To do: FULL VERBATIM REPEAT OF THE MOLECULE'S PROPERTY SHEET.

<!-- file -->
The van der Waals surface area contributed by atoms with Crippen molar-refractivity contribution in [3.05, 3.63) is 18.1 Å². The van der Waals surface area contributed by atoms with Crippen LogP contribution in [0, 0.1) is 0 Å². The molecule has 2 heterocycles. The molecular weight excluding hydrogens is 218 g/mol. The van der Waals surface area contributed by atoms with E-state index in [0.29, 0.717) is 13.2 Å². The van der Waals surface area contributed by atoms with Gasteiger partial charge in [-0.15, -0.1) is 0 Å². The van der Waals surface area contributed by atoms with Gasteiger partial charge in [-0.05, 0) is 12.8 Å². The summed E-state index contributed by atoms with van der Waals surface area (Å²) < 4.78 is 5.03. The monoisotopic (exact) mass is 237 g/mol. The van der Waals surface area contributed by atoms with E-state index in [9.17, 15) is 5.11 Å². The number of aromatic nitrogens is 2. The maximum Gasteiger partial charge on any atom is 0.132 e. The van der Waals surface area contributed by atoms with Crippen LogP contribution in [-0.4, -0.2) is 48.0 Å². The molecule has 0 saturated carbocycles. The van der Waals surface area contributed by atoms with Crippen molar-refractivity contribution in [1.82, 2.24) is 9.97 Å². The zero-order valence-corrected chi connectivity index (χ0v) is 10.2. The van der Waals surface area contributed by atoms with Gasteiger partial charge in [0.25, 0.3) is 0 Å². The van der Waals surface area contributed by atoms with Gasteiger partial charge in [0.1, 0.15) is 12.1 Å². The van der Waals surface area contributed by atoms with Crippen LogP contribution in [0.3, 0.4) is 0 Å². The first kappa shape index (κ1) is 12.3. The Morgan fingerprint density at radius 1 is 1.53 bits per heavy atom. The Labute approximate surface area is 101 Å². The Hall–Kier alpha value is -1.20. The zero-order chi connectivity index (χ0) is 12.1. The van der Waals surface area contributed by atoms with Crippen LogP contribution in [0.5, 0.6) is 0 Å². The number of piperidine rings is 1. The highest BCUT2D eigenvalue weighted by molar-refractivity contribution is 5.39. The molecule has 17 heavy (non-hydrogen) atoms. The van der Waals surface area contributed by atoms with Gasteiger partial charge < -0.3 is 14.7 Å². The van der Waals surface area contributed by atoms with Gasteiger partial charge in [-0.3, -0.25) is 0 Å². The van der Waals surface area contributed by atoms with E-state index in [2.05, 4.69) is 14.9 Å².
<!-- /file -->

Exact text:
The van der Waals surface area contributed by atoms with Crippen molar-refractivity contribution in [3.05, 3.63) is 18.1 Å². The van der Waals surface area contributed by atoms with Crippen LogP contribution in [0, 0.1) is 0 Å². The molecule has 2 heterocycles. The molecular weight excluding hydrogens is 218 g/mol. The van der Waals surface area contributed by atoms with E-state index in [0.29, 0.717) is 13.2 Å². The van der Waals surface area contributed by atoms with Gasteiger partial charge in [-0.15, -0.1) is 0 Å². The van der Waals surface area contributed by atoms with Gasteiger partial charge in [-0.05, 0) is 12.8 Å². The summed E-state index contributed by atoms with van der Waals surface area (Å²) < 4.78 is 5.03. The monoisotopic (exact) mass is 237 g/mol. The van der Waals surface area contributed by atoms with E-state index in [9.17, 15) is 5.11 Å². The number of aromatic nitrogens is 2. The maximum Gasteiger partial charge on any atom is 0.132 e. The van der Waals surface area contributed by atoms with Crippen LogP contribution in [-0.4, -0.2) is 48.0 Å². The molecule has 0 saturated carbocycles. The van der Waals surface area contributed by atoms with Crippen molar-refractivity contribution in [1.82, 2.24) is 9.97 Å². The zero-order valence-corrected chi connectivity index (χ0v) is 10.2. The van der Waals surface area contributed by atoms with Gasteiger partial charge in [0.25, 0.3) is 0 Å². The van der Waals surface area contributed by atoms with Gasteiger partial charge in [0.1, 0.15) is 12.1 Å². The van der Waals surface area contributed by atoms with Crippen LogP contribution in [0.3, 0.4) is 0 Å². The first kappa shape index (κ1) is 12.3. The Morgan fingerprint density at radius 1 is 1.53 bits per heavy atom. The Labute approximate surface area is 101 Å². The Hall–Kier alpha value is -1.20. The zero-order chi connectivity index (χ0) is 12.1. The van der Waals surface area contributed by atoms with Crippen LogP contribution in [0.5, 0.6) is 0 Å². The number of piperidine rings is 1. The highest BCUT2D eigenvalue weighted by molar-refractivity contribution is 5.39. The molecule has 17 heavy (non-hydrogen) atoms. The van der Waals surface area contributed by atoms with Gasteiger partial charge < -0.3 is 14.7 Å². The van der Waals surface area contributed by atoms with Gasteiger partial charge in [-0.3, -0.25) is 0 Å². The van der Waals surface area contributed by atoms with E-state index in [2.05, 4.69) is 14.9 Å².